The Marion Luther Brittain Award is presented each year to two graduating students (one undergraduate and one graduate) from any academic division of the University who are considered to have performed the most “significant, meritorious, and devoted service to Emory University.

Considered the highest honor presented to a student by Emory University, Brittain recognizes two students whose contributions to Emory are outstanding. The award is made under provisions of a gift by the late Dr. M. L. Brittain, former President of Georgia Institute of Technology and alumnus of Emory.

Nominations for 2020 are now open. Please submit nomination letters by Friday, December 6, 2019.

Recent Awardees

Marion Luther Brittain 1886C 1928H

Marion Luther Brittain was born in Wilkes County, Georgia, on November 11, 1865, and graduated from Oxford College in 1886. He became principal of Crew Street School in Atlanta and later served as head of the language department at Boys School. In 1898 he pursued his graduate studies at the University of Chicago, and upon his return in 1900 became principal of Fulton County Schools. In 1910 he became Georgia state superintendent of schools. Dedicated to the cause of education, he was famous for standing up to corrupt politicians and was credited with a dramatic improvement in the Georgia school system. In 1922 Brittain because the second Emory alumnus to become president of Georgia School of Technology, now Georgia Tech.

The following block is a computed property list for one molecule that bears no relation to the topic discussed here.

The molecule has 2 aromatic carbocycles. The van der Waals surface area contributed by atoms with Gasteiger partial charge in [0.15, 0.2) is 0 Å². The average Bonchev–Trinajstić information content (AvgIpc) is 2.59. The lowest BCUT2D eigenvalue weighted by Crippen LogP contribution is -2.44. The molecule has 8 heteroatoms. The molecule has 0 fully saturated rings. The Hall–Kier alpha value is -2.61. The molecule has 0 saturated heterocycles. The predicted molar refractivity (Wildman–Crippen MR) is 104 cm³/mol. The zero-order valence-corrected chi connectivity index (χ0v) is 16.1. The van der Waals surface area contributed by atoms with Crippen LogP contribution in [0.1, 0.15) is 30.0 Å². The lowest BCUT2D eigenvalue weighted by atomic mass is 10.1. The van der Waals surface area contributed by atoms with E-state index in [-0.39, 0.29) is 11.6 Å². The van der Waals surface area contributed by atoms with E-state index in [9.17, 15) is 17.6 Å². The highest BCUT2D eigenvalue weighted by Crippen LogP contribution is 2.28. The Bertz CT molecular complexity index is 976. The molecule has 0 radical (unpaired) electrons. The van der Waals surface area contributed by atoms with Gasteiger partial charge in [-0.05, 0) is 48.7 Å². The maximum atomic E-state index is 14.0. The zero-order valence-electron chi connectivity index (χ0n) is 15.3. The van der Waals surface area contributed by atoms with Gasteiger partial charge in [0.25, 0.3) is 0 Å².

Gentle and well-liked, Brittain accomplished much for the school, including the establishment of an ROTC unit -- the first in the South -- the creation of the School of Aeronautics with a prestigious $300,000 gift from the Guggenheim Foundation, and the addition of a ceramics engineering course. He retired in 1944, was named president emeritus, and wrote a history of the school, The Story of Georgia Tech. He died in 1953.

Emory's highest student award, the Marion Luther Brittain Award is named for Brittain, who in 1942 donated funds to create it. According to a letter dated March 6, 1953, written by then-Emory President Goodrich C. White, "It was his wish to establish an award somewhat similar to the Tech 'T," in recognition of unselfish service to the University." The first Brittain Award was presented in 1948 to undergraduate Henry Franklin Gay, a World War II veteran who founded the Alpha Phi Omega service fraternity as a student. Since then, the award has been given yearly, with the exception of 1972 when it was declined.